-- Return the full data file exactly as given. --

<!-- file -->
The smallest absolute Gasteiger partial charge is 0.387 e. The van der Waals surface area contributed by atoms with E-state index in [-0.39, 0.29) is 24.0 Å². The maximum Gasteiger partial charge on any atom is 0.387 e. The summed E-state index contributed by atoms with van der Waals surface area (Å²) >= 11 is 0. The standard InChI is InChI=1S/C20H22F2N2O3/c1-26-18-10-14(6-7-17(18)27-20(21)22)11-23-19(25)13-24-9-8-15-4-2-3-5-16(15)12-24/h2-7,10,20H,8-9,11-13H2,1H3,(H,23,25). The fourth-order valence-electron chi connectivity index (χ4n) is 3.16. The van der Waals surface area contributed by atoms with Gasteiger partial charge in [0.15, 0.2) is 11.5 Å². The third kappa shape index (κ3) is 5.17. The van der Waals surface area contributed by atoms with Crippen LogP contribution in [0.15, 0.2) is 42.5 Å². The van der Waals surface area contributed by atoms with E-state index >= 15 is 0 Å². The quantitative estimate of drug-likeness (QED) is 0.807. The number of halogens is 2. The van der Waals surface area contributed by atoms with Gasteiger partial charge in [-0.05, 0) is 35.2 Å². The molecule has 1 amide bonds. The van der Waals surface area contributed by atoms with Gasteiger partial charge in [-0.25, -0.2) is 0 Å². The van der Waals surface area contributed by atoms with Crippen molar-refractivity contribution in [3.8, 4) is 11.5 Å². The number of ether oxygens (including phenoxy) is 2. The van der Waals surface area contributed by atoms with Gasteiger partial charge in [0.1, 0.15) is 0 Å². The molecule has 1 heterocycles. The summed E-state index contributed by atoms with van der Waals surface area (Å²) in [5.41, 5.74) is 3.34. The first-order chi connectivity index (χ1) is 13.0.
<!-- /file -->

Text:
The smallest absolute Gasteiger partial charge is 0.387 e. The van der Waals surface area contributed by atoms with E-state index in [-0.39, 0.29) is 24.0 Å². The maximum Gasteiger partial charge on any atom is 0.387 e. The summed E-state index contributed by atoms with van der Waals surface area (Å²) >= 11 is 0. The standard InChI is InChI=1S/C20H22F2N2O3/c1-26-18-10-14(6-7-17(18)27-20(21)22)11-23-19(25)13-24-9-8-15-4-2-3-5-16(15)12-24/h2-7,10,20H,8-9,11-13H2,1H3,(H,23,25). The fourth-order valence-electron chi connectivity index (χ4n) is 3.16. The van der Waals surface area contributed by atoms with Gasteiger partial charge in [0.15, 0.2) is 11.5 Å². The third kappa shape index (κ3) is 5.17. The van der Waals surface area contributed by atoms with Crippen LogP contribution in [0.15, 0.2) is 42.5 Å². The van der Waals surface area contributed by atoms with E-state index >= 15 is 0 Å². The quantitative estimate of drug-likeness (QED) is 0.807. The number of halogens is 2. The van der Waals surface area contributed by atoms with Gasteiger partial charge in [-0.05, 0) is 35.2 Å². The molecule has 1 amide bonds. The van der Waals surface area contributed by atoms with Gasteiger partial charge in [-0.25, -0.2) is 0 Å². The van der Waals surface area contributed by atoms with Crippen molar-refractivity contribution in [3.8, 4) is 11.5 Å². The number of ether oxygens (including phenoxy) is 2. The van der Waals surface area contributed by atoms with Gasteiger partial charge in [0.1, 0.15) is 0 Å². The molecule has 1 heterocycles. The summed E-state index contributed by atoms with van der Waals surface area (Å²) in [5.41, 5.74) is 3.34. The first-order chi connectivity index (χ1) is 13.0.